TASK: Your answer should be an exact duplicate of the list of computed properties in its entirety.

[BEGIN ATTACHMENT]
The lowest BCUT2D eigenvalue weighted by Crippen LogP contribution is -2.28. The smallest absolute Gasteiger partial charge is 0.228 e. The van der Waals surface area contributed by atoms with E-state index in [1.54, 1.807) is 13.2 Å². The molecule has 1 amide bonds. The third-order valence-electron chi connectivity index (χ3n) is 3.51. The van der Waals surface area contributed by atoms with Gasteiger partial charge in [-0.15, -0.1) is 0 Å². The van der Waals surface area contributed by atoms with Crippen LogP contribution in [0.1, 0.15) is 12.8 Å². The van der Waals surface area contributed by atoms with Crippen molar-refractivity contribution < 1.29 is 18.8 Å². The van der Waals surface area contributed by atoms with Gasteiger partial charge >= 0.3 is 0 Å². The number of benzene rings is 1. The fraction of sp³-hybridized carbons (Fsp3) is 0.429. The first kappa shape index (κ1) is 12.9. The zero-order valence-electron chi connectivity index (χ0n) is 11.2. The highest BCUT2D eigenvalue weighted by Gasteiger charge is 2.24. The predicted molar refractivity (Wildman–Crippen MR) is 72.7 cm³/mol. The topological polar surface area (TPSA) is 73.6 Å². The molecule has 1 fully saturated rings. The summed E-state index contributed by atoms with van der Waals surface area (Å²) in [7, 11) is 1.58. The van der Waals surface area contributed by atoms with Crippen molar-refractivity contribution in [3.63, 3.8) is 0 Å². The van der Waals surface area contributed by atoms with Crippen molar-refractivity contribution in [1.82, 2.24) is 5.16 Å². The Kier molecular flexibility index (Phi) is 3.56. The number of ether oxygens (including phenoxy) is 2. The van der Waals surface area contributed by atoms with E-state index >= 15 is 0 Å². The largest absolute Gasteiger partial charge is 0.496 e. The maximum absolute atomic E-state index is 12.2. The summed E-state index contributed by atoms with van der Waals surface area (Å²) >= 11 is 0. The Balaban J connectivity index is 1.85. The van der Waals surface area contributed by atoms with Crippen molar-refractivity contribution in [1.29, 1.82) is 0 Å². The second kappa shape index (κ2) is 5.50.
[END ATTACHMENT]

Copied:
The lowest BCUT2D eigenvalue weighted by Crippen LogP contribution is -2.28. The smallest absolute Gasteiger partial charge is 0.228 e. The van der Waals surface area contributed by atoms with E-state index in [1.54, 1.807) is 13.2 Å². The molecule has 1 amide bonds. The third-order valence-electron chi connectivity index (χ3n) is 3.51. The van der Waals surface area contributed by atoms with Gasteiger partial charge in [-0.15, -0.1) is 0 Å². The van der Waals surface area contributed by atoms with Crippen LogP contribution in [0.1, 0.15) is 12.8 Å². The van der Waals surface area contributed by atoms with Crippen molar-refractivity contribution < 1.29 is 18.8 Å². The van der Waals surface area contributed by atoms with Gasteiger partial charge >= 0.3 is 0 Å². The number of benzene rings is 1. The fraction of sp³-hybridized carbons (Fsp3) is 0.429. The first kappa shape index (κ1) is 12.9. The zero-order valence-electron chi connectivity index (χ0n) is 11.2. The highest BCUT2D eigenvalue weighted by Gasteiger charge is 2.24. The predicted molar refractivity (Wildman–Crippen MR) is 72.7 cm³/mol. The topological polar surface area (TPSA) is 73.6 Å². The molecule has 1 fully saturated rings. The summed E-state index contributed by atoms with van der Waals surface area (Å²) in [7, 11) is 1.58. The van der Waals surface area contributed by atoms with Crippen molar-refractivity contribution in [3.63, 3.8) is 0 Å². The van der Waals surface area contributed by atoms with Crippen molar-refractivity contribution in [1.82, 2.24) is 5.16 Å². The Kier molecular flexibility index (Phi) is 3.56. The number of ether oxygens (including phenoxy) is 2. The van der Waals surface area contributed by atoms with E-state index >= 15 is 0 Å². The largest absolute Gasteiger partial charge is 0.496 e. The maximum absolute atomic E-state index is 12.2. The summed E-state index contributed by atoms with van der Waals surface area (Å²) >= 11 is 0. The Balaban J connectivity index is 1.85. The van der Waals surface area contributed by atoms with Crippen molar-refractivity contribution in [1.29, 1.82) is 0 Å². The second kappa shape index (κ2) is 5.50.